Introduction to Timers

The STM32 devices are built-in with various types of timers. In this series of tutorials it will be briefly explained some of their features and options as well as their general information and implementation.

STM32F4 comes with 14 built-in timers divided into 3 categories: General-purpose, advanced and basic timers. Each type of timer has its own special usage and characteristics but all of them share the same purpose of counting and telling the time.

It is a great feature because it allows us to do some really cool things like: time keeping and measurement, controlling angle of a servo shaft, receiving sensor data or as an interrupt source for tasks that need to be executed on a regular basis.

Wasting time, 1st try

Let’s simplify communication between STM32 and some random temperature sensor. (Note: For simplicity reasons we won’t count the delays sensor needs to make for fetching the data from its registers). The sensor is in slave mode and can’t initiate interrupt so as a master STM32 needs to ask every now and then for the new data. How would you implement that?

The data is saved locally for future processing so interrupts need to be on an equal time distance. First step is to decide on what time interval are interrupts going to be. One of the possible solution is to have interrupts every one second but the problem of how to calculate a second still remains. First guess is to have “some” loop to waste time.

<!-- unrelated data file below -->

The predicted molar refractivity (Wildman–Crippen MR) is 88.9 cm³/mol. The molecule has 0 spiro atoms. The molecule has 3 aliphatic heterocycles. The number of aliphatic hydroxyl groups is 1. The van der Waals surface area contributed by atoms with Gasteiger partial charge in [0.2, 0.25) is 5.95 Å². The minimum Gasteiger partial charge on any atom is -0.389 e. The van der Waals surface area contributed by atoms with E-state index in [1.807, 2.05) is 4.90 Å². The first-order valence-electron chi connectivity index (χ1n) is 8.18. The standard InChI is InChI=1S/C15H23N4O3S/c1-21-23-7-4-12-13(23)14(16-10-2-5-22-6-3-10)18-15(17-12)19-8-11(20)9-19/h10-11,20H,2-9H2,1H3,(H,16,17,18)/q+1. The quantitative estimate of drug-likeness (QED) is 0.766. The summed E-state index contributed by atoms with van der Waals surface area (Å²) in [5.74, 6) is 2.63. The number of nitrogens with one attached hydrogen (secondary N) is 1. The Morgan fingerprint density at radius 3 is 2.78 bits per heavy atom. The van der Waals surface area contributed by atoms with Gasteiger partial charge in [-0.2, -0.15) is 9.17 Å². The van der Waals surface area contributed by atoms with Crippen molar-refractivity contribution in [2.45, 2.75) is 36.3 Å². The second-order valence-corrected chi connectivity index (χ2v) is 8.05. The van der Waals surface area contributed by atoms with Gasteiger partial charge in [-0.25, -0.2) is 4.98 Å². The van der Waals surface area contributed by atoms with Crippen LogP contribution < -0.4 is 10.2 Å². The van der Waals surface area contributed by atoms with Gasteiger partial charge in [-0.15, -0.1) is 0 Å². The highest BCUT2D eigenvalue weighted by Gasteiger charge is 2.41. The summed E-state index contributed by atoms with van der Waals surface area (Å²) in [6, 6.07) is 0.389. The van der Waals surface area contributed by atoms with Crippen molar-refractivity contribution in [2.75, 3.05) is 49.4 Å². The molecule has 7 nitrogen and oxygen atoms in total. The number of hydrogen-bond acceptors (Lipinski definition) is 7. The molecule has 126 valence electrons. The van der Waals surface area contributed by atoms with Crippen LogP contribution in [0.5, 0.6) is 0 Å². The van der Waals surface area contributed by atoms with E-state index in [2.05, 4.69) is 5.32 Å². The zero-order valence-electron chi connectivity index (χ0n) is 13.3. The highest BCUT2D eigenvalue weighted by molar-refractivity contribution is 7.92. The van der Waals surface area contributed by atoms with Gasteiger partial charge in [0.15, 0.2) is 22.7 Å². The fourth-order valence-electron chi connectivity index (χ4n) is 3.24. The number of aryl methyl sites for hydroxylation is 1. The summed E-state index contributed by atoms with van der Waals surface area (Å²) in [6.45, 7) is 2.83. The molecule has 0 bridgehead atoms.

Good news is that code above works and it will waste some time before contacting the sensor again but the bad news is really really bad. Main problem in the code above is its inconsistency. The time processor spends in the function depends on current processor load. So hypothetically on the first call, function could waste 1.123 sec but on the second 0.95 and so on.

Example above is using processor time and resources with useless work while processor could do something else. The last thing is how could we even measure the time to count from 1 – 5000? There are built-in functions to do so but unfortunately they don’t work in this case. (Note: It can be done by reading the timer before function call and then again after function call. That time needs to be subtracted by the time timer uses for the read calls).

The answer for above delay implementation is in the timers!

What timer is exactly?

The term timer/counter itself reflects the fact that the underlying counter hardware can usually be configured to count either regular clock pulses (making it a timer) or irregular event pulses (making it a counter).

STM32F4 can have processor clocked up to 180MHz (HCLK). Which means that STM32F4 can do 180 000 000 clock cycles per second. Under the hood of STM32F4 discovery is Cortex M4 processor with 225 DMIPS or in the same equivalency 1.25DMIPS/MHz (1.25 DMIPS per 1 MHz clock frequency).

DMIPS (Dhrystone MIPS ( Million Instructions per Second)) is a measure of computer performance relative to the performance of the DEC VAX 11/780 minicomputer of the 1970s.  (Note: check STM32 page for more details).  So basically 225 DMIPS describes the theoretical number of instructions the processor can handle in a second. The actual performance may be slower if your memory accesses can’t keep up, or faster if you can use processor features to bypass overhead.